It should hit the fan at Amarillo ISD . . . but will it?

A high school volleyball coach’s stunning resignation is continuing to reverberate around the Amarillo Independent School District.

Indeed, the coach’s resignation has now gone to the Texas Education Agency, which has received a complaint from an angry AISD constituent who is accusing the school board and the administration of unethical conduct.

Hold on, folks. This might get rough. Indeed, it should.

Kori Clements resigned as Amarillo High School’s volleyball coach after just one season. She cited parental interference into the way she was parceling out playing time. She said in her resignation letter that the school board and administration failed to give her the backing she deserved.

She quit one of the state’s premier volleyball programs after a single season. Clements, a 2006 AHS graduate, walked away.

Are you still with me? Here’s the fun part.

Marc Henson, an AISD constituent and the parent of future AHS students, has filed a complaint with the TEA. He names AISD trustee Renee McCown specifically as the parent who interfered with the coach’s playing-time decisions, which reportedly affected McCown’s two daughters.

Henson said he wants McCown to resign from the board. He also believes the allegations against her are credible. He also believes the administration is complicit, along with the board, in fomenting what he calls unethical conduct.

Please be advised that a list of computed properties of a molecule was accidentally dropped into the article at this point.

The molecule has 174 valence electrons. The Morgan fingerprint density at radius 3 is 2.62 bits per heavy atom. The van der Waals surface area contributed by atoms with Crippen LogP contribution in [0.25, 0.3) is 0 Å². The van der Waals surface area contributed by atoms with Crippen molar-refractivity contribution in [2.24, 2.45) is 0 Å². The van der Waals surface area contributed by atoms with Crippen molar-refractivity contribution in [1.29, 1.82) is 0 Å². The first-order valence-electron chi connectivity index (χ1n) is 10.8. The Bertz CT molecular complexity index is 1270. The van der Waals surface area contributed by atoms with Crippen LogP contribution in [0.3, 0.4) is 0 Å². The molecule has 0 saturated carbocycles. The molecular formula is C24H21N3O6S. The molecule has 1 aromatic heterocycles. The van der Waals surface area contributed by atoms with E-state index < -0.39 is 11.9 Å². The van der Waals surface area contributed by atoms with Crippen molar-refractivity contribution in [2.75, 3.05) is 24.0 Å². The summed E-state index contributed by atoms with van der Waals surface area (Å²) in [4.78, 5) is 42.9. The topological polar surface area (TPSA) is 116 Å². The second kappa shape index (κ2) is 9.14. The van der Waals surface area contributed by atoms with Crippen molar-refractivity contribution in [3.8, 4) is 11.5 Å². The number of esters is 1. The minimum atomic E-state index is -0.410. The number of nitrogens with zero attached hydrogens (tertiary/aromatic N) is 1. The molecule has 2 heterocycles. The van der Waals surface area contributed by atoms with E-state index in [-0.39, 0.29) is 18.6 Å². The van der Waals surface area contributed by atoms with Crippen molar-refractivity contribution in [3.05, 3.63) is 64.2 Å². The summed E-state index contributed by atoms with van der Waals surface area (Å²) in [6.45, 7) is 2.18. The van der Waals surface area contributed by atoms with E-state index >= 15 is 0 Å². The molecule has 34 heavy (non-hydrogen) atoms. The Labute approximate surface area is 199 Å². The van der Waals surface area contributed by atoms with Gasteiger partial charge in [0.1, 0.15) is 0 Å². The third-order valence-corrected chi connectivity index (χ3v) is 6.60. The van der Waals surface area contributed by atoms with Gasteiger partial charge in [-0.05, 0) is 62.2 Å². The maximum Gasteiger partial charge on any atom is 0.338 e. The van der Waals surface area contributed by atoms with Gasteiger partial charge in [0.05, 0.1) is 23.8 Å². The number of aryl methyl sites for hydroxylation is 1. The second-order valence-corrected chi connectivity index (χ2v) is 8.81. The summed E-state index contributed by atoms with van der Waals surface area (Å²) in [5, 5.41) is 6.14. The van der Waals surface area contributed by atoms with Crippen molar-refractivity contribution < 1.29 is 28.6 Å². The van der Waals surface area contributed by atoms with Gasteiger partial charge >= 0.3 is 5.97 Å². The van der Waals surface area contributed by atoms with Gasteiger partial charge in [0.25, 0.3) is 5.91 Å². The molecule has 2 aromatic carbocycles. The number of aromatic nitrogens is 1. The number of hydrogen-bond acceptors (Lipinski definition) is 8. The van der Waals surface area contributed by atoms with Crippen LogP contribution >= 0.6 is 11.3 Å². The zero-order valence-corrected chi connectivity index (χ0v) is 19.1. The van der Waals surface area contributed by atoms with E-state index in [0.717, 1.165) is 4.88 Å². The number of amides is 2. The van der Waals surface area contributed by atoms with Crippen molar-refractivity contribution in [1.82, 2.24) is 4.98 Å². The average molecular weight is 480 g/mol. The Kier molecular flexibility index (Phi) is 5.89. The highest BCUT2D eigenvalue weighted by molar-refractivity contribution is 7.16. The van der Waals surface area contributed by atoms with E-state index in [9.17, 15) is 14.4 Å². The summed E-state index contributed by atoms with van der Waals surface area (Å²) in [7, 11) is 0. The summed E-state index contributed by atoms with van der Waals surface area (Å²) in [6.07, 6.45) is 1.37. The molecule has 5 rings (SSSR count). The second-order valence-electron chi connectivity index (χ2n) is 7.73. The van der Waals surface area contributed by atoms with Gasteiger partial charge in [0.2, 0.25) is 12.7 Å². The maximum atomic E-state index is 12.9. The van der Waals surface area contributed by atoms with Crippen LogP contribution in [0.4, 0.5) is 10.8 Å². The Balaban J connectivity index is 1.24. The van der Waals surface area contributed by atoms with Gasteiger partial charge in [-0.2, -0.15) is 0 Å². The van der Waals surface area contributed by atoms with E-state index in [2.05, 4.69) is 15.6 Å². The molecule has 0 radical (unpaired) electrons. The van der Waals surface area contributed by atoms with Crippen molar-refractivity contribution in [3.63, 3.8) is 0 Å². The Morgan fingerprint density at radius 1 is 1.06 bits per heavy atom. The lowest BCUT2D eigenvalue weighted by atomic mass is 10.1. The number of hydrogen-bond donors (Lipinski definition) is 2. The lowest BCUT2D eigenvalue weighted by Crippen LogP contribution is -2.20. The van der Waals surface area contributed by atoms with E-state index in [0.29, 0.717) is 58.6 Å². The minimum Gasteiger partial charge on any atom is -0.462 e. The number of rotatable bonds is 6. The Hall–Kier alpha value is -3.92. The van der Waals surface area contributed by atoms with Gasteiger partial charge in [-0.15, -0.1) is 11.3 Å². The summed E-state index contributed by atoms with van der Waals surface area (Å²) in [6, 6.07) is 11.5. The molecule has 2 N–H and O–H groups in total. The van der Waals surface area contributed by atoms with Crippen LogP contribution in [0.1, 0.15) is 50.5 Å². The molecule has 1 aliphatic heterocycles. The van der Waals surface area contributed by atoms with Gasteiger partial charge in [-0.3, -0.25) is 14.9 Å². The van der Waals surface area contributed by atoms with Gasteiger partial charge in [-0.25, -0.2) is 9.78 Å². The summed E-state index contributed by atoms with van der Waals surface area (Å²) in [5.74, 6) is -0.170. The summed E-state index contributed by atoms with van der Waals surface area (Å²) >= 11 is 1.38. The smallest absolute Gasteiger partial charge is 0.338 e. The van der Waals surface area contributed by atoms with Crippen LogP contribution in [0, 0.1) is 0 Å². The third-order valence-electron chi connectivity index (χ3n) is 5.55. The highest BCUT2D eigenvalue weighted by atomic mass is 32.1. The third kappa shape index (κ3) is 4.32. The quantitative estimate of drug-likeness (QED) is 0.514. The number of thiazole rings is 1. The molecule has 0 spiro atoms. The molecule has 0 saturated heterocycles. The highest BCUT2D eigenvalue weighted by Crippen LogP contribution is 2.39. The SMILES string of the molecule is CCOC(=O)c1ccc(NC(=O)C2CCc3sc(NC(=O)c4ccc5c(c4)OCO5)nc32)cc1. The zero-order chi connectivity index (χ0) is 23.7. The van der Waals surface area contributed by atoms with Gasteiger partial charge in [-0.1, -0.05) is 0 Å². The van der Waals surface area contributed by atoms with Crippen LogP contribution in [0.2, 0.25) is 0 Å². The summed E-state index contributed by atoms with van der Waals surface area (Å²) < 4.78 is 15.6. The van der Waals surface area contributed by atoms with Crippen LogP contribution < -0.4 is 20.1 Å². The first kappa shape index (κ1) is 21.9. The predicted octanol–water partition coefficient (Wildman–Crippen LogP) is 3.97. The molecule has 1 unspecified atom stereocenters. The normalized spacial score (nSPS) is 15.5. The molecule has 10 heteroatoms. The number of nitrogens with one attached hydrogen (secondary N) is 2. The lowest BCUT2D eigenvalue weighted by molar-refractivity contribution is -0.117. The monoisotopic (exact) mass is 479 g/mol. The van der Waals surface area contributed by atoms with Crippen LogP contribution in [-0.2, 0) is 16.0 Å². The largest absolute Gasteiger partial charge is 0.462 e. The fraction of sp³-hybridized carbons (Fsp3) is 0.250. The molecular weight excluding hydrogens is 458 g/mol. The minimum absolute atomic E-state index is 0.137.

I have tried to soft-pedal the alleged involvement of a particular trustee in this mess. Marc Henson’s complaint has more or less blown the lid off the matter.

According to KFDA NewsChannel 10: The complaint alleges Renee McCown, an AISD school board trustee, spoke with the former coach privately about her decisions, athletes and playing times on the volleyball team, specifically targeting her two daughters.

What he is alleging here is a serious breach of ethical conduct on the part of an elected public official. That a member of the AISD board would meddle into the coaching decisions of an educator is reprehensible on its face. What we well might have witnessed is a case of coercion and intimidation that has no place in public education — at any level.

What’s more is that the school board has remained silent about it. It hides behind some policy that mutes the board because we are dealing with a “personnel matter.”

Henson wants the TEA to invoke some form of punishment against the Amarillo public school system — presuming the allegations prove true.

This saga has some way to go before it finishes playing out.

My hope is that the TEA gives this complaint serious attention.

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